More than a dozen communities and organizations have already received nearly $1 million in state grants for protecting lake habitat and improving water quality and more communities now will have the chance to receive grant money in 2013 for such projects.

The Department of Natural Resources is extending the deadline for 2013 applications for Lake Protection Grants through the end of the year, state lake officials say.

“We were able to fund every eligible application that came in by our original May 1 deadline and are excited about the projects that will benefit Big Green Lake and waters in the St. Croix and Red Cedar watersheds, along with waters in more than a dozen other counties,” says Carroll Schaal, who leads DNR’s lakes team.

“We’re also pleased to extend the application deadline through the end of 2013. We have a remaining balance of $900,000 and we think there are more good projects out there that deserve funding and can benefit lakes, people and local economies.”

The DNR provides up to 75 percent of the cost of the project; the recipient provides at least 25 percent. Since Lake Protection Grants were first initiated in the 1990s, DNR has awarded 425 grants totaling $32.5 million that have directly benefitted over 180 lake communities, many with multiple grants. In addition, around 125 grants have been awarded to counties and towns for regional multiple lake protection efforts implemented through land and water conservation, forestry or zoning departments.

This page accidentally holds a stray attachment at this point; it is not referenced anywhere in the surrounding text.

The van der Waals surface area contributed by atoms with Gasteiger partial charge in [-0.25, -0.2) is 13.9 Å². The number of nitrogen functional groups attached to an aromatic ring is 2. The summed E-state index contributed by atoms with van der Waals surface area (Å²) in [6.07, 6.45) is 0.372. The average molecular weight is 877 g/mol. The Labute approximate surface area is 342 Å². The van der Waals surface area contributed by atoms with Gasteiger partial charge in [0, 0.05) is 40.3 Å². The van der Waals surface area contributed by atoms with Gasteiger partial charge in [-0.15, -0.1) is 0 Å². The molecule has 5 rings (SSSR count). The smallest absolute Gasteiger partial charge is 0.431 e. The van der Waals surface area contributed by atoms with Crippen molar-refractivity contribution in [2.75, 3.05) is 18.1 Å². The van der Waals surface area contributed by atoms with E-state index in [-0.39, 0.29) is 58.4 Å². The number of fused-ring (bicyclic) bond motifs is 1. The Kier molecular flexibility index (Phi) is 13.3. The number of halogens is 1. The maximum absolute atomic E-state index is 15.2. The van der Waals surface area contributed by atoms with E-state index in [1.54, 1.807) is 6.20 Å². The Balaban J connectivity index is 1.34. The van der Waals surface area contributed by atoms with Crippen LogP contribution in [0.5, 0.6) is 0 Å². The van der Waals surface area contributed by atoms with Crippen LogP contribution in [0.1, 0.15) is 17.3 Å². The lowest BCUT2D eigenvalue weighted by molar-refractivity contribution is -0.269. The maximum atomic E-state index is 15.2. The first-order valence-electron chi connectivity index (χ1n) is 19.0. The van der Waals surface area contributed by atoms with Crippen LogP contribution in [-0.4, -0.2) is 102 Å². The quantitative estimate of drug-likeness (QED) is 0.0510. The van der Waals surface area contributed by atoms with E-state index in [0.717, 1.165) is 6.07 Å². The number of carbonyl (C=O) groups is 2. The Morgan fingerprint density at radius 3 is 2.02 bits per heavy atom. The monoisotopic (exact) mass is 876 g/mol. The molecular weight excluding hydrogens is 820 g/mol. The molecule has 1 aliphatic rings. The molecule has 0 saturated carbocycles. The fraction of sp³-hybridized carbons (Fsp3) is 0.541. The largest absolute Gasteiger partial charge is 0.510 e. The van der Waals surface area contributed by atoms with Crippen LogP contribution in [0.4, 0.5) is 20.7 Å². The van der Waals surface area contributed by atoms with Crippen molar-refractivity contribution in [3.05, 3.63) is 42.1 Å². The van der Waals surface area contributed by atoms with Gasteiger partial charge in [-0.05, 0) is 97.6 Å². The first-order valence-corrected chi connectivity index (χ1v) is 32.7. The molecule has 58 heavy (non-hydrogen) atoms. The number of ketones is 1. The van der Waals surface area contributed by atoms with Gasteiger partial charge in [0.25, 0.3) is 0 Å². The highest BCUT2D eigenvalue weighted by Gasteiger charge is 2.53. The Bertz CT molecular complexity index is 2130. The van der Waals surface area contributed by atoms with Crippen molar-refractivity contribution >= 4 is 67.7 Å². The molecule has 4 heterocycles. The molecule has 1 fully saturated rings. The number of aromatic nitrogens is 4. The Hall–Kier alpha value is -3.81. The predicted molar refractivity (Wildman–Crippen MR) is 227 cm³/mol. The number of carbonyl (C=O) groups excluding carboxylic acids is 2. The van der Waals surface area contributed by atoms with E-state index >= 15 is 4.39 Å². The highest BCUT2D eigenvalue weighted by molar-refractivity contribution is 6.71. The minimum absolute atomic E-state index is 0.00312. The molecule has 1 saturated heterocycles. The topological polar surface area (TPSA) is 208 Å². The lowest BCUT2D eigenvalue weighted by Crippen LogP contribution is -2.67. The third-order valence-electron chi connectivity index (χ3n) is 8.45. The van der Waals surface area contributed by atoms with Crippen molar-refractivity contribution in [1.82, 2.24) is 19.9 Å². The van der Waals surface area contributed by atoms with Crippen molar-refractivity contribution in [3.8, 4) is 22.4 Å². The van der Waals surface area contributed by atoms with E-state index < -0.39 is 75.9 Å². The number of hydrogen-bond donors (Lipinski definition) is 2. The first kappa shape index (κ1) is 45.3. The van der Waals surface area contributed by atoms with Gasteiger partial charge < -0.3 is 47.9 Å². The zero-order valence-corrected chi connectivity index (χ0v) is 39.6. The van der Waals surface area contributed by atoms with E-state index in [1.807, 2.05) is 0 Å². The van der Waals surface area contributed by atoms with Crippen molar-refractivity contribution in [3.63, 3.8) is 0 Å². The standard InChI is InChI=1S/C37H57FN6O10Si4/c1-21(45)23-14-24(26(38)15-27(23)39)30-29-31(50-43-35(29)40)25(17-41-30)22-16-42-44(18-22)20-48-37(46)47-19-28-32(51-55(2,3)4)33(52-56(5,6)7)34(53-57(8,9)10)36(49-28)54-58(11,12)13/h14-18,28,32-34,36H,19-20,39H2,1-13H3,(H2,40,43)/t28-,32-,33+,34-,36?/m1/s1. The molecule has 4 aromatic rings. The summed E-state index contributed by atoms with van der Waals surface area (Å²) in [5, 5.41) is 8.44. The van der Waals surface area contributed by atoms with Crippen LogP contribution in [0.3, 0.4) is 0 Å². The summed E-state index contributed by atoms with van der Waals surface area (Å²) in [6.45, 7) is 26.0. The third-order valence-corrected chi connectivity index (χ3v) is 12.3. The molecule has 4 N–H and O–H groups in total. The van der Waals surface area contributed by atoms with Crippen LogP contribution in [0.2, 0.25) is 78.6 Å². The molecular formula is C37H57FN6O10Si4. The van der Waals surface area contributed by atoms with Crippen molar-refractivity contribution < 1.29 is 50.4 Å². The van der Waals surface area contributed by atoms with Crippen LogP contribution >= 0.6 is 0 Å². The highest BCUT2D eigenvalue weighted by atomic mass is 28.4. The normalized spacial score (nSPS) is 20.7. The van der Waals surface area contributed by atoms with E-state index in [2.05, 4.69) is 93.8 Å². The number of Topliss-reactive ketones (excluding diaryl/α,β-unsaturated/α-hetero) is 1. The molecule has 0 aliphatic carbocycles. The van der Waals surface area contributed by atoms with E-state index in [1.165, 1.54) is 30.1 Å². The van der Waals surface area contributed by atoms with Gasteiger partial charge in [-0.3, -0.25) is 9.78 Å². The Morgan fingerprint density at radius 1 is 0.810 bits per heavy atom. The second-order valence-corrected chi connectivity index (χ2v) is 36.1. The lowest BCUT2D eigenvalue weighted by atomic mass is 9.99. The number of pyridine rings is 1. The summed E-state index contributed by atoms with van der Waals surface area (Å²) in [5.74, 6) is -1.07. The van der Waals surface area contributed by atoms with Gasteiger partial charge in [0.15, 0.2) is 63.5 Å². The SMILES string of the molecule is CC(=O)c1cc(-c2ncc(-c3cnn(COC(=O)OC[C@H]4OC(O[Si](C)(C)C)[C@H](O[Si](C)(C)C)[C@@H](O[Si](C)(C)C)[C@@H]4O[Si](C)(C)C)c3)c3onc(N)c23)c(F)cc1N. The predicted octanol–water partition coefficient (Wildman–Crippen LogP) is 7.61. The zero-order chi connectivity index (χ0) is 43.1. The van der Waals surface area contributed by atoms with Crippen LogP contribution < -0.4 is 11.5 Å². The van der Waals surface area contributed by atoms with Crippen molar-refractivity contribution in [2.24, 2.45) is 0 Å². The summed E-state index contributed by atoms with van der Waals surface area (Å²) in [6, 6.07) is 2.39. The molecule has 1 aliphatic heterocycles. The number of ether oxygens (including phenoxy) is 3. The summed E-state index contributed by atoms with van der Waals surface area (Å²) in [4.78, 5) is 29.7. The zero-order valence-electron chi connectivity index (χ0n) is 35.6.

Projects funded this year include two land acquisitions that will be used to protect Beaver Dam Lake in Barron County and Deer Lake in Polk County from polluted runoff. Big Green Lake, the deepest natural lake in Wisconsin at 236 feet, will receive $200,000 toward a nearly $600,000 effort to control sediment and nutrient runoff from agricultural lands that can cause excessive algae and plant growth in the lake.

“Big Green is going to be a water to watch in the future as this is just the first step of implementing a recently adopted comprehensive management plan for this resource of statewide significance. There is a great partnership between the Green Lake Association, Green Lake Sanitary District, Green Lake County, and the DNR,” says Schaal.

DNR will continue to accept new applications for lake protection projects through Dec. 31, 2013, or until the funds are exhausted. Grants will be awarded as soon as the application is determined to be complete and the project eligible, Schaal says. “If we still have funds after December we will apply them forward the next grant deadline in 2014,” he said.

Information about the lake grants and how to apply can be found on the Lake Classification and Lake Protection Grant pages of the DNR website.

 

 
 

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